Caring for someone with Alzheimer’s disease or another form of dementia is challenging. It is typically a fine line between caring from them on our own or locating a San Diego Memory Care Facility. It can be difficult to keep them calm and safe, and it can be exhausting to have to provide the level of help they need. It can also be upsetting to realize that they are not the same person you once knew – not the same the spouse or the parent you have shared your life with.
However, this does not mean that you cannot enjoy your time together, or that their life need be unfulfilled. There are some strategies you can use to provide proper treatment to the dementia patient you love, with dignity and respect.
Try Not to Parent
Because you may have to provide extensive help with activities like bathing, eating, and dressing, it can be hard to remember that you are not caring for a child. Try to avoid the tone of voice and expressions you would use if you were talking to a child. You may have to encourage your loved one to eat, or help them put on their socks, just as you would with a toddler, but use the tone of voice and language you would use with an adult. Don’t be condescending.
It can be very frustrating to care for someone with memory issues, and it may be difficult to have to repeat the same thing over and over. Try to maintain your patience, and remember that the patient is doing the best they can. The disease is what is frustrating you, not your loved one, but it can sometimes be difficult to remember that.
Anyone who has ever cared for someone with memory issues has found themselves saying something like, “Don’t you remember?” or “I just told you that!” Compounding the frustration is the guilt you feel because you know it’s not your loved one’s fault. Try not to scold, but forgive yourself if you do.
Help Fill in the Missing Information
People with Alzheimer’s and other forms of dementia will often search for a word that doesn’t seem to come to them. While you don’t want to finish every sentence, a prompt from you may help, particularly if the person is talking to someone else they don’t see often.
Rather than asking a question outright, give the patient a little bit of help. Instead of saying, “When was the last time Mary came to see you?” you might say, “I heard your daughter Mary was here last week. Did you have a nice visit?” The patient may remember the last visit, but not the time period. By asking this leading question, you can get them talking about the visit without pressuring them to remember when it was.
A Little White Lie isn’t Always a Bad Thing
There may be times when you have to bend the truth in order to keep your loved one safe. Many people with Alzheimer’s disease think they can still do things that they can’t, like going for a walk unassisted, using household appliances, or even driving. If you find your loved one trying to figure out how to use the washing machine, it’s okay to tell them that you’ve already done all the laundry, even if it’s piling up in the laundry room.
It may also be possible to phrase your answer to a question in such a way that you’re telling some of the truth but not all of it. For example, if your 90-year-old mother asks you if you’ve seen her father lately, you don’t need to tell her that he’s been dead for 40 years if you think it will upset her. You can simply say, “No, I haven’t seen him in a long while.”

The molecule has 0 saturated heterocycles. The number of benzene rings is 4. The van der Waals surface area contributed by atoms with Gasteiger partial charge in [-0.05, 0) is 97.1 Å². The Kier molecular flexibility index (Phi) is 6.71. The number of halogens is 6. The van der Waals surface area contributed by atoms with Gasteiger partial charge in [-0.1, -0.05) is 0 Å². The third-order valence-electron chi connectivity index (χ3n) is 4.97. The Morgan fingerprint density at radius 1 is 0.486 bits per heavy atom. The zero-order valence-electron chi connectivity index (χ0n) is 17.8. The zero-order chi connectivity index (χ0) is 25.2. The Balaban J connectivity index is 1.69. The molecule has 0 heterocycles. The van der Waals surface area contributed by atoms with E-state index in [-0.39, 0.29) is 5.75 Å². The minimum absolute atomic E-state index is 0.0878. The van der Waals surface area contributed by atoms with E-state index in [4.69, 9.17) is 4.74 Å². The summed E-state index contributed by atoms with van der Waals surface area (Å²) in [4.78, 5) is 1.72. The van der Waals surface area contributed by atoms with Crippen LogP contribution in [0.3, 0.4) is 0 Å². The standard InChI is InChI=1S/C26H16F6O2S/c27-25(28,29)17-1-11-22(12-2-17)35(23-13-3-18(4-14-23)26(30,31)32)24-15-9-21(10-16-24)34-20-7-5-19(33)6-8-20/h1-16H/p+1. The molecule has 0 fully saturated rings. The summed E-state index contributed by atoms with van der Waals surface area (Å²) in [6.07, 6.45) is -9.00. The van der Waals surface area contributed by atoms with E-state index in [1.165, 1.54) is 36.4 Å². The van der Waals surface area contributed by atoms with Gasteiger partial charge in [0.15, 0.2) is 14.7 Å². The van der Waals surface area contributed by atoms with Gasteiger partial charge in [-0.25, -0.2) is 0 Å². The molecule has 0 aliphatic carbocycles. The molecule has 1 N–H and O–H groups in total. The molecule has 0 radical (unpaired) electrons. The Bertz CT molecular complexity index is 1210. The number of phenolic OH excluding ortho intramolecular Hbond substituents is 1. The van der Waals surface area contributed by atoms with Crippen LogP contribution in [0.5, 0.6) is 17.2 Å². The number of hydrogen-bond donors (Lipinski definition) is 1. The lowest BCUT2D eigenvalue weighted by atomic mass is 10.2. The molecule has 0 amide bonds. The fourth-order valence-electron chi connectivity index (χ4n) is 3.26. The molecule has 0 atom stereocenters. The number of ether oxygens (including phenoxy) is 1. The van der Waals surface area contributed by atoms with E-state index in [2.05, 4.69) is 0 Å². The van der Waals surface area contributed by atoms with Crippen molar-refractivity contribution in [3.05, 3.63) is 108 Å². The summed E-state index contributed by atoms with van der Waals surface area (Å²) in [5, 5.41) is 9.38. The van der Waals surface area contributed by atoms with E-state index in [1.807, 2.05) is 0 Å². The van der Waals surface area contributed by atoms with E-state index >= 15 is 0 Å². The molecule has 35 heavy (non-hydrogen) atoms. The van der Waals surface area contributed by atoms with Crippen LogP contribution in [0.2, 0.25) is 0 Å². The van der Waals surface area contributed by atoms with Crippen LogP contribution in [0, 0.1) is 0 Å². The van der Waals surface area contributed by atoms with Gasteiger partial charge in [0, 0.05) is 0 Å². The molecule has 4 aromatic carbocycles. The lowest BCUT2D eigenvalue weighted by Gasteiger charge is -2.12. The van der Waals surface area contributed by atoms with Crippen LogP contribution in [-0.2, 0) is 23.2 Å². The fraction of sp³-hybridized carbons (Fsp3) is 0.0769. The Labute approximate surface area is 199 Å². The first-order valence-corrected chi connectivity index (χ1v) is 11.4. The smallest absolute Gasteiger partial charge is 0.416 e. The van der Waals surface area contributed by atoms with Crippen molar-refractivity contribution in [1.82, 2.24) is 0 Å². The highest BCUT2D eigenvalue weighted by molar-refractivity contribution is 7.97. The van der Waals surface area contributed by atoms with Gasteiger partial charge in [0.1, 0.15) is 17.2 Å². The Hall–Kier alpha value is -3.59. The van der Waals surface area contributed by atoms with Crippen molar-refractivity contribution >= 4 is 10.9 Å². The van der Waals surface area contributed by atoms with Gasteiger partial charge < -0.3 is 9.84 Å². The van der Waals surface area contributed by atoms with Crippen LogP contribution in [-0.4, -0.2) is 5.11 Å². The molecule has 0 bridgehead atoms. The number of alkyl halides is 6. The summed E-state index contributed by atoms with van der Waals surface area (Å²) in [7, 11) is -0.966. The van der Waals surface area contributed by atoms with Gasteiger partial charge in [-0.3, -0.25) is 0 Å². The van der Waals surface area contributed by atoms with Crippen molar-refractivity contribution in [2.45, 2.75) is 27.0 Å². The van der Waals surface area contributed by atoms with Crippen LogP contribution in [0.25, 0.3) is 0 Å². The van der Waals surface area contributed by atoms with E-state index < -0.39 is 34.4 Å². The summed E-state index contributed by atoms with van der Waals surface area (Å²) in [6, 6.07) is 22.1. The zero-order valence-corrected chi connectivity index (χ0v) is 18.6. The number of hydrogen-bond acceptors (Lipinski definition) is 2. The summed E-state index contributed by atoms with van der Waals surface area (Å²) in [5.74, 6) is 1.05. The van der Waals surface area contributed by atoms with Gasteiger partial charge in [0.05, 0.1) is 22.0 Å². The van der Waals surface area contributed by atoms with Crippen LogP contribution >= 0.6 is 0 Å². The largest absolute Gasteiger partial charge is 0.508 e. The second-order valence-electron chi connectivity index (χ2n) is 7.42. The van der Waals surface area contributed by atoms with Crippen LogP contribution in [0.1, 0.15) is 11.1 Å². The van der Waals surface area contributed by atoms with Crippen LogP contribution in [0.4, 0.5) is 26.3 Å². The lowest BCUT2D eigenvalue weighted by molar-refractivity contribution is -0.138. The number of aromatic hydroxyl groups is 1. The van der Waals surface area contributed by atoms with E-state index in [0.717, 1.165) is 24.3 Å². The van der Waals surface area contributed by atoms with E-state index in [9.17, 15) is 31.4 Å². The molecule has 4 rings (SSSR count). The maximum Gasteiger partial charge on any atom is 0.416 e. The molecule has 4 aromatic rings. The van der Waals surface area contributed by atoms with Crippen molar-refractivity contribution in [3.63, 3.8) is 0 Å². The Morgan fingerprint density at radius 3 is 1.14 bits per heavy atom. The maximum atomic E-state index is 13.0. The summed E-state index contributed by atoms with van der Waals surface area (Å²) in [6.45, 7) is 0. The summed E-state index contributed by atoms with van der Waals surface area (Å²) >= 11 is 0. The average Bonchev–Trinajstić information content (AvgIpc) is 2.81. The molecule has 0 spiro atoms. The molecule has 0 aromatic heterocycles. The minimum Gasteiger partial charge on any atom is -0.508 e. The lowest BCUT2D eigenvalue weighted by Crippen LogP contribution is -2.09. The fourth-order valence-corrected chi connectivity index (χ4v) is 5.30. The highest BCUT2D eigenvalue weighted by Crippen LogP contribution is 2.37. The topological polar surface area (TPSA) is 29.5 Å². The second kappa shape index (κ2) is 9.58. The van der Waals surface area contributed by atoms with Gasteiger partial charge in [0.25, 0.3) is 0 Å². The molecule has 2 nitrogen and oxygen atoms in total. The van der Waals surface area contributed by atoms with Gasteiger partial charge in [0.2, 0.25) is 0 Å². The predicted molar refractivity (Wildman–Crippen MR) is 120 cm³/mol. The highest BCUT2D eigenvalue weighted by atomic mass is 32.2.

Use the Distractor Factor
Those with Alzheimer’s and other forms of dementia may become fixated on a single subject or request, and may get upset if they feel they are not being heard. In this case, it doesn’t pay to get involved in the circular reasoning that may be a symptom of the disease. It’s often best to answer the question in a straightforward way, and then immediately change the subject to something else. For example. If your spouse is insisting on going to the beach even though it is raining, you can say, “No, we cannot go to the beach today, it’s raining. Now, what would you like for lunch? We can have soup or a sandwich.”
Try to Get Out
The weather in San Diego is so beautiful that people are used to going outside whenever they want. If you’re caring for someone with Alzheimer’s, outings can be challenging, and you may find yourself staying home much more. This can be isolating for both you and the patient, so it may help to go on an outing when you can. Some advance planning can help.
Take note of the time of day when the patient is most calm and cooperative. This is often in the morning, since confusion and anxiety may occur later in the day, which can lead to behavioral issues known as ‘sundowning.’ Plan your outing accordingly.
Try to go to a familiar place. It may stir some memories that have been dormant, which can lead to more conversation and more enjoyment of the outing.
Have a plan B. Try not to go too far from home, and have a way to make a graceful exit if it doesn’t go well. Places where you have to sit quietly for any length of time may not be the best choice, but an outdoor excursion where you can leave any time you want may be ideal.
Seek Help When You Need It | Time To Contact a San Diego Memory Facility?
Alzheimer’s disease is degenerative, and your loved one will continue to decline. There will likely come a time when they need to go into assisted living. It’s important to recognize that this day may come, and to be prepared for it so that you’re not forced into an emergency situation. Look for assisted living facilities near your home so you’ll know whom to call when the time comes.
Fortunately, Lakeside Manor is a premier San Diego Memory Care Facility. We are a renowned San Diego Dementia Assisted Living facility and we are available to help you and your loved one. Contact us for more information and schedule a tour of our charming and very welcoming facility located in Lakeside, CA.